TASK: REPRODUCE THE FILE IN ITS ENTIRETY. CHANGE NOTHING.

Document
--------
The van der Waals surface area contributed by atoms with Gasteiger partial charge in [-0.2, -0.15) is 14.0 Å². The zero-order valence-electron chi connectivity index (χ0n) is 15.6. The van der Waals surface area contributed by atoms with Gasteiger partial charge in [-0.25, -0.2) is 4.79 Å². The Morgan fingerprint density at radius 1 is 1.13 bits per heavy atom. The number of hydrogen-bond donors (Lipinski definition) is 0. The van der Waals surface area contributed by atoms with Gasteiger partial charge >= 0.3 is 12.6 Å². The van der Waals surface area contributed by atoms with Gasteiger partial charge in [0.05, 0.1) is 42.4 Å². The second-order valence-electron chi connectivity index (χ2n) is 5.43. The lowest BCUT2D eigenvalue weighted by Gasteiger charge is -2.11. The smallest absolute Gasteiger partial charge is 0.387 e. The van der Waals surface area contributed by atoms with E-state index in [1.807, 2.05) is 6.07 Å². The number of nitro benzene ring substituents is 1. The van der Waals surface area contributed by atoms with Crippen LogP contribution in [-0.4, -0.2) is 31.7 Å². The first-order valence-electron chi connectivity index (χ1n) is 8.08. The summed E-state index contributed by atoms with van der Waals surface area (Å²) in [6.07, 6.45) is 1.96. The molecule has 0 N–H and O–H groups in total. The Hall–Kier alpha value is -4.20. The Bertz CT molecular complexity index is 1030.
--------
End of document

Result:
The van der Waals surface area contributed by atoms with Gasteiger partial charge in [-0.2, -0.15) is 14.0 Å². The zero-order valence-electron chi connectivity index (χ0n) is 15.6. The van der Waals surface area contributed by atoms with Gasteiger partial charge in [-0.25, -0.2) is 4.79 Å². The Morgan fingerprint density at radius 1 is 1.13 bits per heavy atom. The number of hydrogen-bond donors (Lipinski definition) is 0. The van der Waals surface area contributed by atoms with Gasteiger partial charge >= 0.3 is 12.6 Å². The van der Waals surface area contributed by atoms with Gasteiger partial charge in [0.05, 0.1) is 42.4 Å². The second-order valence-electron chi connectivity index (χ2n) is 5.43. The lowest BCUT2D eigenvalue weighted by Gasteiger charge is -2.11. The smallest absolute Gasteiger partial charge is 0.387 e. The van der Waals surface area contributed by atoms with E-state index in [1.807, 2.05) is 6.07 Å². The number of nitro benzene ring substituents is 1. The van der Waals surface area contributed by atoms with Crippen LogP contribution in [-0.4, -0.2) is 31.7 Å². The first-order valence-electron chi connectivity index (χ1n) is 8.08. The summed E-state index contributed by atoms with van der Waals surface area (Å²) in [6.07, 6.45) is 1.96. The molecule has 0 N–H and O–H groups in total. The Hall–Kier alpha value is -4.20. The Bertz CT molecular complexity index is 1030.